So... my intention for my family is to continue this legacy of faith. Maybe even upping the anty on how valuable it is to us. Knowing that there are no guarantees of ease, or trial-free lives, but trusting that what I have given them in words will only be furthered with what I show them. How do we do this thing called faith? How do we live it out in the midst of raging hormones, dirty laundry and over-filled schedules. We take it one day at a time. and we PRAY, PRAY, PRAY. We determine to do less whining, and more thanking; less worrying, more trusting. Have less anger, more grace. Recognize the miracles and resist the temptation to chalk things up to chance. Get our butts to church every opportunity we can. Love and serve everyone who comes across our paths. Measure everything in light of what we know is truth and give credit for ALL things to WHOM credit is due. Always.
Posted by Heather Henricks at 12:33 AM
Thursday, February 2, 2012
We're supposed to get snow this afternoon and evening. It's supposed to come down hard and cover our warmish, brown, wintery ground. Three out of the four short people in my house are hoping for a snow day; the fourth not so much. She is worried that if the snow flies as promised, she will miss her pajama day. I don't know who to root for!!
Isn't it all about expectation and perspective? I base my hopes on circumstances that seem pleasant one day, and then change the next. I live for the completion of a project or the breaking of a habit, only to find that weeks later, it's no longer such a big deal. My heart breaks over and over at the silence where there once was noise; acceptance moves in to take the place of grief and eventually, I'm okay. I have been basking in the "being okay" lately. It has been freeing not to feel the pain of what once had me by the throat. What I really need to remind myself is that eventually, I "get there". Whether it is through the grace of time, prayer, diversion, or forgetting, I arrive at a place where it all evens out. It's the ebb and flow of accepting and trying and hoping and wanting. A place where the hurt diffuses and acceptance shows up. Pure desires, motives without manipulation and even though it comes up short, it's right and good. Is it bad for my kids to hope for a snow day? Is it awful for the one to desire her pajama day more than she wants a day off? Nope - it's hope that keeps us moving. Expectation that forces us into the next day. Wishing, wanting - it's part of LIVING.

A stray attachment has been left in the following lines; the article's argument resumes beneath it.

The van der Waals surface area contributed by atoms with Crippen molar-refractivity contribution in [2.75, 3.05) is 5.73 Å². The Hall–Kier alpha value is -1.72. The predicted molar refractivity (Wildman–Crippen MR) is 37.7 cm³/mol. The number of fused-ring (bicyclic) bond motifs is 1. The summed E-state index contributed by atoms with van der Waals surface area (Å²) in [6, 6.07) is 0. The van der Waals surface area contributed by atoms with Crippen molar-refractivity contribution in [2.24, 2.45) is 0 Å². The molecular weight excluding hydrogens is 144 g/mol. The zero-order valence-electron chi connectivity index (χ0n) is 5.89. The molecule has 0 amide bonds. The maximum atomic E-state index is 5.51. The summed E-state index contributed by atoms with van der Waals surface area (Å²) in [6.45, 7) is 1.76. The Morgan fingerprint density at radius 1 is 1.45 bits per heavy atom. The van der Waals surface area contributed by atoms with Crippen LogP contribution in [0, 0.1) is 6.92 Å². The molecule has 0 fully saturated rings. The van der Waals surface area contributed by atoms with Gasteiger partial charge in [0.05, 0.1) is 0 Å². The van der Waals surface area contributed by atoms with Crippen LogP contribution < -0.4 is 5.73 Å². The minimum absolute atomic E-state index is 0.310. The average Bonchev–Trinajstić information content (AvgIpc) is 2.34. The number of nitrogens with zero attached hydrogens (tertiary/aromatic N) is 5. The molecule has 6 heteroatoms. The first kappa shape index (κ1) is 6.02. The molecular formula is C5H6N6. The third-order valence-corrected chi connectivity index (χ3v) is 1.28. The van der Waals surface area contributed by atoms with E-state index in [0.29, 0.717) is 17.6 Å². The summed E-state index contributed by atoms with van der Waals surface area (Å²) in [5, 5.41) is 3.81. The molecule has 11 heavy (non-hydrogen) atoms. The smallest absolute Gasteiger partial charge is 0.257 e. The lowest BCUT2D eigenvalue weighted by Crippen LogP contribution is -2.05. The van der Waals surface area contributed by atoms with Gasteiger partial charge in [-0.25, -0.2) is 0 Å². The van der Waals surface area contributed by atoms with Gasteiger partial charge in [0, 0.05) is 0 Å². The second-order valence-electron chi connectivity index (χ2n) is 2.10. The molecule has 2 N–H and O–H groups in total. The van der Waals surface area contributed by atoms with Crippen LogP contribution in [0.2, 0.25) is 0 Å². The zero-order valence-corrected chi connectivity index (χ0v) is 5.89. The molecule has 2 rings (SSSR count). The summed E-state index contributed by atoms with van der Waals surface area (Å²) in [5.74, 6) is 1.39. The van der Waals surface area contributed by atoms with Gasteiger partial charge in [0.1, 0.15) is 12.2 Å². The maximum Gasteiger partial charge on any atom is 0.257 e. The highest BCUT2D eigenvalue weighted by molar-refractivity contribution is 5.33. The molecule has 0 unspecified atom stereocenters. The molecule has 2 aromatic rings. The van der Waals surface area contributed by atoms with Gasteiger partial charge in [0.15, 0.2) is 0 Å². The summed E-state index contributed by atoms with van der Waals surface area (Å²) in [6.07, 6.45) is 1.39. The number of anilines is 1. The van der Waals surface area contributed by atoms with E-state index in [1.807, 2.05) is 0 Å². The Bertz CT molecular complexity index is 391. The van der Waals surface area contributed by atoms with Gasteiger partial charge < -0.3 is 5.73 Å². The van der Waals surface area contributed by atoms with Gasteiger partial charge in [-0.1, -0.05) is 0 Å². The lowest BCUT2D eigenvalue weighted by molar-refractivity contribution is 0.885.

The temperature of my emotions, how badly something hurts or helps, is measured sometimes by productivity, other times by stillness. Over the years, I have distracted myself into believing that I didn't really care when actually, I really DID care. I have stomped out hope and in turn, stomped out life. I thought I was fooling my heart but I was quite mistaken. This heart hasn't been fooled,but it has been freed. It has hurt and it has bled, and now, it is time to... MOVE ON. Sometimes, I lose perspective on a situation because of my own short-sighted ness. Other times, I actually need to change the channel on a situation in order for the perspective to gain clarity. I desire an outcome that I cannot control yet must accept. This has been a difficult challenge for me. Challenging, and a necessary step towards growth.
In my own rosey outlook kind of way, I am frustrated when my expectations are continually disappointed and I foolishly think that I can "fix" things. However, acceptance of NOW has moved in and I'm going to let it stay; rent free, permanent residence. I'm evicting doubt, sadness and self-pity. I'm choosing to embrace the freedom that accompanies the truth that has set me free.
Posted by Heather Henricks at 7:35 PM